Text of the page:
Wintery Theology
by Anthony Weber

An unexpected storm dumped about 2 feet of snow here in Traverse City last night. Snow blanketed everything, as if Thomas Kinkade had personally orchestrated the event. The view from my window this morning was stunning.

But the beauty of winter is a mixed blessing. While the snow hangs delightfully on the trees, and my boys made a 6-foot-tall snowball, and snowmobilers are out in force, there is downside. Thousands are without power, a lot of people ended up in the ditch, and the city declared a State of Emergency.

In my own yard I see this tension between beauty and pain. The branches on the apple tree hang to the ground like a wintery willow, but some of those branches will break, and I will not get apples next fall. My dog loves playing in the snow - but my dogwoods are smashed to the ground by the weight of the storm.

Winter is one of those seasons that highlights the tension between the pain embedded in a fallen creation and the beauty that still lingers from God's original design. Winter has moments that remind us what this world could have been like if it had not fallen: a world where the beauty of snow does not carry with it the danger of death and destruction; a world in which happiness and awe do not have to be tempered by the sobering reality of death and destruction.

While we enjoy the displays of God's creativity and power, in the background we hear the groaning of a creation waiting for redemption. (Or was that my boys when I told them it was time to shovel?)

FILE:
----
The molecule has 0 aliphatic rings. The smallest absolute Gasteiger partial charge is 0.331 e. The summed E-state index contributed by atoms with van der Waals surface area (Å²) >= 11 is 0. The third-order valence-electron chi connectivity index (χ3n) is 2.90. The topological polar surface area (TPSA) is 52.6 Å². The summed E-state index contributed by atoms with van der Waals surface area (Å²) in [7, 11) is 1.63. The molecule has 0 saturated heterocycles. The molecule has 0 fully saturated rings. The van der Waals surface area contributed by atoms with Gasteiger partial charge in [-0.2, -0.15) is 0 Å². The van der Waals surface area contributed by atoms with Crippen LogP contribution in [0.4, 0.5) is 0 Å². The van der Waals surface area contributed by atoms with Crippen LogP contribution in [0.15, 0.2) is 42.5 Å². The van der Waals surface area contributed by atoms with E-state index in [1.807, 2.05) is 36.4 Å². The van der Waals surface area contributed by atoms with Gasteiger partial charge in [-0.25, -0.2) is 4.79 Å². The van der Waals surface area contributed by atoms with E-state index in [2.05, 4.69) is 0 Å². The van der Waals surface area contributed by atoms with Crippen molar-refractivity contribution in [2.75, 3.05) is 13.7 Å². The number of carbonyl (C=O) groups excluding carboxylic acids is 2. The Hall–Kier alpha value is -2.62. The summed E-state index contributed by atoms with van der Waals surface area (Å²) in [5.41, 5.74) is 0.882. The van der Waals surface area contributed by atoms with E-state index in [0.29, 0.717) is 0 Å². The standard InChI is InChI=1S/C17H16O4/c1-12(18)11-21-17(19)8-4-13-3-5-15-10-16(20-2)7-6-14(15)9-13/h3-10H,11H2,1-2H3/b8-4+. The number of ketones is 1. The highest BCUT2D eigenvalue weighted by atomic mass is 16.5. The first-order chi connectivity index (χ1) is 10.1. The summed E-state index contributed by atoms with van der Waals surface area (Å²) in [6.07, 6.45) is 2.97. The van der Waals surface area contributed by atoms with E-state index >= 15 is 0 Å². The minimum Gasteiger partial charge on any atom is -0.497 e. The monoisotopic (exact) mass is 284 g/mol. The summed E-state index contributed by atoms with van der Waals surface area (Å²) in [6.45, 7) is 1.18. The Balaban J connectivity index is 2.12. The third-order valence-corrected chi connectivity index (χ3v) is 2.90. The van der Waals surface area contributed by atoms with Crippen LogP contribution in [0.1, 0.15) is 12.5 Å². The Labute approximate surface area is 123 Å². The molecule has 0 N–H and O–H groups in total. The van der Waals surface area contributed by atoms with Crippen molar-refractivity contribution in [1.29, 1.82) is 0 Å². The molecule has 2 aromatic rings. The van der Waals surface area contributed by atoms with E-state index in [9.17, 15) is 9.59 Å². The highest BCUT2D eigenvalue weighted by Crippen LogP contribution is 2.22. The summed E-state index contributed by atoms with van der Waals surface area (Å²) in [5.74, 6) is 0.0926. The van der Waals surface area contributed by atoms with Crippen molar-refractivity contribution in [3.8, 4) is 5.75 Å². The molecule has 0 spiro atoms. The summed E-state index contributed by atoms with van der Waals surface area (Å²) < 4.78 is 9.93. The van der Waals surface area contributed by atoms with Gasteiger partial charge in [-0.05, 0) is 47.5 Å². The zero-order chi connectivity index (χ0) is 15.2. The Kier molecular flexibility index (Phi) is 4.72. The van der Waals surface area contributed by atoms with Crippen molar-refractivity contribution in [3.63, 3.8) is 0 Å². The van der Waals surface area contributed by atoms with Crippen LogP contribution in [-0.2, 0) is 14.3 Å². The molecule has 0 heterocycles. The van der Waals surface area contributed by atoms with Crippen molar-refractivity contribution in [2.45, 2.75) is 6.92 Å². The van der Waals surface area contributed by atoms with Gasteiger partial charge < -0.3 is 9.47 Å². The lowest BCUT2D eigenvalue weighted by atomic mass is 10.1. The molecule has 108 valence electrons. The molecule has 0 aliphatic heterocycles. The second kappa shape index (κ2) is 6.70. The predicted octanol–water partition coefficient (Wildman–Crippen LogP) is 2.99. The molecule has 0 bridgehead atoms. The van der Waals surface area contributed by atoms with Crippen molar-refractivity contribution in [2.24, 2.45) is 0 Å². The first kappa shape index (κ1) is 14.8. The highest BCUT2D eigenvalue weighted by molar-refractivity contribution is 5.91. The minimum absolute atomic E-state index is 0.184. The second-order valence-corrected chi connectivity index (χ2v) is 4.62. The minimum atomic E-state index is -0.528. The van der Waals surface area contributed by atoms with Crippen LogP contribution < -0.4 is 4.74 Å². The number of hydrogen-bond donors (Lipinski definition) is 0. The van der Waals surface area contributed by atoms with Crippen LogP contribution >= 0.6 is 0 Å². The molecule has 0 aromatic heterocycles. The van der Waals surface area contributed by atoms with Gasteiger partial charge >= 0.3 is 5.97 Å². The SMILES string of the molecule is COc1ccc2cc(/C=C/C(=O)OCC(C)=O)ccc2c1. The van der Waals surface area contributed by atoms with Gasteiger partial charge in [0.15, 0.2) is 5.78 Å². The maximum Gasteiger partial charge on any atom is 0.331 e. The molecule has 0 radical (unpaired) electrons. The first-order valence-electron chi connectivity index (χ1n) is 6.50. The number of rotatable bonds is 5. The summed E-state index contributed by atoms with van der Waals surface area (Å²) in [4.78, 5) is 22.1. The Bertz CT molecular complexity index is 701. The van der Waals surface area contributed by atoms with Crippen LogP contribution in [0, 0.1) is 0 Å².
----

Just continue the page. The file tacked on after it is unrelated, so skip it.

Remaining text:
In Game of Thrones, Eddard Stark keeps warning people: "Winter is coming." For us, winter is already here. There is a season in which living things die, killed by that which is simultaneously beautiful, stark, glorious and dark. We live in a world inhabited by a lot of things that go bump in the night, that crouch just around the corner waiting to do us in. If we are not careful, our very souls become wintery, frozen and blustery, refusing to see the beauty around us as we slide into the ditches that rob us of life.

But Spring is on the way. New life is just around the corner. The winter of our discontent does not have to turn into a life of disillusionment. Even on the coldest, most blustery days, God embeds his beautiful, broken world with reminders that He is not limited by the ravaging effect that our freely chosen sin has had on our existence. Even as I type this, I know that underneath the snow in my front yard hyacinths have already broken through, ready for the warmth and life of spring.

The world may be temporarily broken - it is still wintery - but it is still God's. And He is pretty good at putting things right.

Anthony Weber is a pastor, teacher, husband, father, author and blogger (;;  You can contact Anthony at [email protected]

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